Alistair S. Duff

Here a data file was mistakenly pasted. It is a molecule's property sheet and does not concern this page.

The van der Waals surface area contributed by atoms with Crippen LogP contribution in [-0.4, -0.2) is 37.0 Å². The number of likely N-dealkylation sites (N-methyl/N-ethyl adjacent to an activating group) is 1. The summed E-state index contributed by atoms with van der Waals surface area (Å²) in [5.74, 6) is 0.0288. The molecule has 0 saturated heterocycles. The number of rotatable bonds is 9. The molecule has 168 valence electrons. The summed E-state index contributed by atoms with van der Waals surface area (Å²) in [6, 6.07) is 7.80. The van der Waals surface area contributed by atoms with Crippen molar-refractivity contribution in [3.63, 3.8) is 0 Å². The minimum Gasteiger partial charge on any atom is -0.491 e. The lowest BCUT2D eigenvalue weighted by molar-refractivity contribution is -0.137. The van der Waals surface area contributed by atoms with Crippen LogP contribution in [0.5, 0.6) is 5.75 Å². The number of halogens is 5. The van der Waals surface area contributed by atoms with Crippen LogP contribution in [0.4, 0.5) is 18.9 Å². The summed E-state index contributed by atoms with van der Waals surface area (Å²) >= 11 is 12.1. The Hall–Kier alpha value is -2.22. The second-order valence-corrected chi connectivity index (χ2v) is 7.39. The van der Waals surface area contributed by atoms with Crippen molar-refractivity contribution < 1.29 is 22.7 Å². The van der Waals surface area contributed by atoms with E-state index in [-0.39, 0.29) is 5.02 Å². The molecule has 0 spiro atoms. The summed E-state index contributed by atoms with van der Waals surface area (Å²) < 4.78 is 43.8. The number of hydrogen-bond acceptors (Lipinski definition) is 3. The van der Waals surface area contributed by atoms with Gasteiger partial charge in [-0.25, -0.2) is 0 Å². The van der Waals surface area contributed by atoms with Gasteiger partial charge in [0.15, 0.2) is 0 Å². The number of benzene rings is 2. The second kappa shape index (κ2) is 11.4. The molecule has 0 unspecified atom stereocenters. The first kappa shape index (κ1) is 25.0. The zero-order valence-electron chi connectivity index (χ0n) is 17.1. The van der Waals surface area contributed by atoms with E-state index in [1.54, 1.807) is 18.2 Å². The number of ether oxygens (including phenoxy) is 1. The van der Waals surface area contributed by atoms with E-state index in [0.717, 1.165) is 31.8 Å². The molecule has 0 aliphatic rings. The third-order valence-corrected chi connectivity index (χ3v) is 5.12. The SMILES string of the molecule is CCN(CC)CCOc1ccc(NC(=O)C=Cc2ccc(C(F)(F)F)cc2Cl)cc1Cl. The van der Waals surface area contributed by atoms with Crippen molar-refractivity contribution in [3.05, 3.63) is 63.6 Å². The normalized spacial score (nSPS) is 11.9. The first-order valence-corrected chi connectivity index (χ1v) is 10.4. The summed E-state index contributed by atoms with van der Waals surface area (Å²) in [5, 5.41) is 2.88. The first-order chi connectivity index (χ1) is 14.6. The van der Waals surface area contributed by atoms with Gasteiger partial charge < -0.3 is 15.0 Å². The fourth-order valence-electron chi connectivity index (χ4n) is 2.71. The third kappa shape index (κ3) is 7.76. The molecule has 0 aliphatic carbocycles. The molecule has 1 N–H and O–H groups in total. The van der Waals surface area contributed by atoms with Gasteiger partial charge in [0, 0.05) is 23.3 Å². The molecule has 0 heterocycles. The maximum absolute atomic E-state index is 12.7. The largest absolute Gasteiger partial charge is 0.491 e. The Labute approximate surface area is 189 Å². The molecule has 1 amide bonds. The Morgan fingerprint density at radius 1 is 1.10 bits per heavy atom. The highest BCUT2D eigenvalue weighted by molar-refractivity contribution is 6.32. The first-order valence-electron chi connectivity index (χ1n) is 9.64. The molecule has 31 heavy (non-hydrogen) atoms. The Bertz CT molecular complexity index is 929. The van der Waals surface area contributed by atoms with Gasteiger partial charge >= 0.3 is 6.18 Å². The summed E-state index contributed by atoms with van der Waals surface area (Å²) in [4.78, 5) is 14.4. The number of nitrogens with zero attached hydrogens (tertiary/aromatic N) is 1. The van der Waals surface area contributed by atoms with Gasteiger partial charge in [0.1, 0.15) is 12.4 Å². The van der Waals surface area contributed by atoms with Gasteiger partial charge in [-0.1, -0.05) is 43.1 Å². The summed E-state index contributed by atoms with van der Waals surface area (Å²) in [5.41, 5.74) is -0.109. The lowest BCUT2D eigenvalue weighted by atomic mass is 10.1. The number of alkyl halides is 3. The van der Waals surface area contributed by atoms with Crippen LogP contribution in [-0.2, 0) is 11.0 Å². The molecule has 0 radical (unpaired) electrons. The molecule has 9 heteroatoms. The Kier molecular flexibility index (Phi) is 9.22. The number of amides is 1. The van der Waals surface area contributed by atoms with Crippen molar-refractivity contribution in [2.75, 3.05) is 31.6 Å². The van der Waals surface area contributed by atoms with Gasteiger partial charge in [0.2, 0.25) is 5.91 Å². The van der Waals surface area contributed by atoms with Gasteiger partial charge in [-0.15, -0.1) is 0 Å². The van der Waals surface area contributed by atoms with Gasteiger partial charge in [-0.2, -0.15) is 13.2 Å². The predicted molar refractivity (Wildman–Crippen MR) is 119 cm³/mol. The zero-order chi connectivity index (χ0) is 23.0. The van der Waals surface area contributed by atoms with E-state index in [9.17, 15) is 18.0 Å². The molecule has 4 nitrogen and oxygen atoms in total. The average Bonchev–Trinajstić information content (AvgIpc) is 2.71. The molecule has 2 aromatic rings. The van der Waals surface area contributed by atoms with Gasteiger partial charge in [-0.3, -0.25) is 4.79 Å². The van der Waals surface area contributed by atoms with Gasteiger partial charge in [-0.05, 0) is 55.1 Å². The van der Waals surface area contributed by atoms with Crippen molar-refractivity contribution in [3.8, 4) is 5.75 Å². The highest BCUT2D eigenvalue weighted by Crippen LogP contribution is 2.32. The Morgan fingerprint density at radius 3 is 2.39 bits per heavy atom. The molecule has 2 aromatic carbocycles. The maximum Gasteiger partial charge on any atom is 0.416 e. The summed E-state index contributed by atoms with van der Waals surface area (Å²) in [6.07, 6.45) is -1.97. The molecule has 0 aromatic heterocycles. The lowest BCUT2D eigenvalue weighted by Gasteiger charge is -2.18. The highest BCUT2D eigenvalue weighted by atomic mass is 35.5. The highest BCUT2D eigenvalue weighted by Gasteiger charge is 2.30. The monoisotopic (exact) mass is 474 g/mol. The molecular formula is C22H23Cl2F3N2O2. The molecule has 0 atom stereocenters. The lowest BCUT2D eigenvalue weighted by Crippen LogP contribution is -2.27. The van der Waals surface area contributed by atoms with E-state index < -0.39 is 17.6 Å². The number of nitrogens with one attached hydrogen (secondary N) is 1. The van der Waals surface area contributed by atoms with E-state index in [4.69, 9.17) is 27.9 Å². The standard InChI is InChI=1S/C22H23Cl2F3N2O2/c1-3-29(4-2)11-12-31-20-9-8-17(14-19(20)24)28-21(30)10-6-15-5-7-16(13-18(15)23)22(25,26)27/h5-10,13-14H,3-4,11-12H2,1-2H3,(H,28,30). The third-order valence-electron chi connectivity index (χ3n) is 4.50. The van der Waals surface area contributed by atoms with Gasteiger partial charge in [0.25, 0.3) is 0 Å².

The paper explores the relevance of social engineering for the post-industrial epoch. The concept of social engineering has been dormant in recent years, stained by the behavior of police states in the twentieth century. Yet stripped of its excesses, social engineering still represents a defensible moral and political enterprise. What is needed for the twenty-first century, however, is a chastened, deontological theory of social engineering, one that accepts the inviolability of the person while still pursuing ambitious long-term teleological strategies through state action. For its content, progressive information society policy should revisit the ethical norms developed by the left-liberal tradition, as articulated by the late John Rawls and others. The paper concludes that the information age offers a new opportunity to engineer a just social order, or, at any rate, that the policy-making community needs to reevaluate the idea of social engineering.
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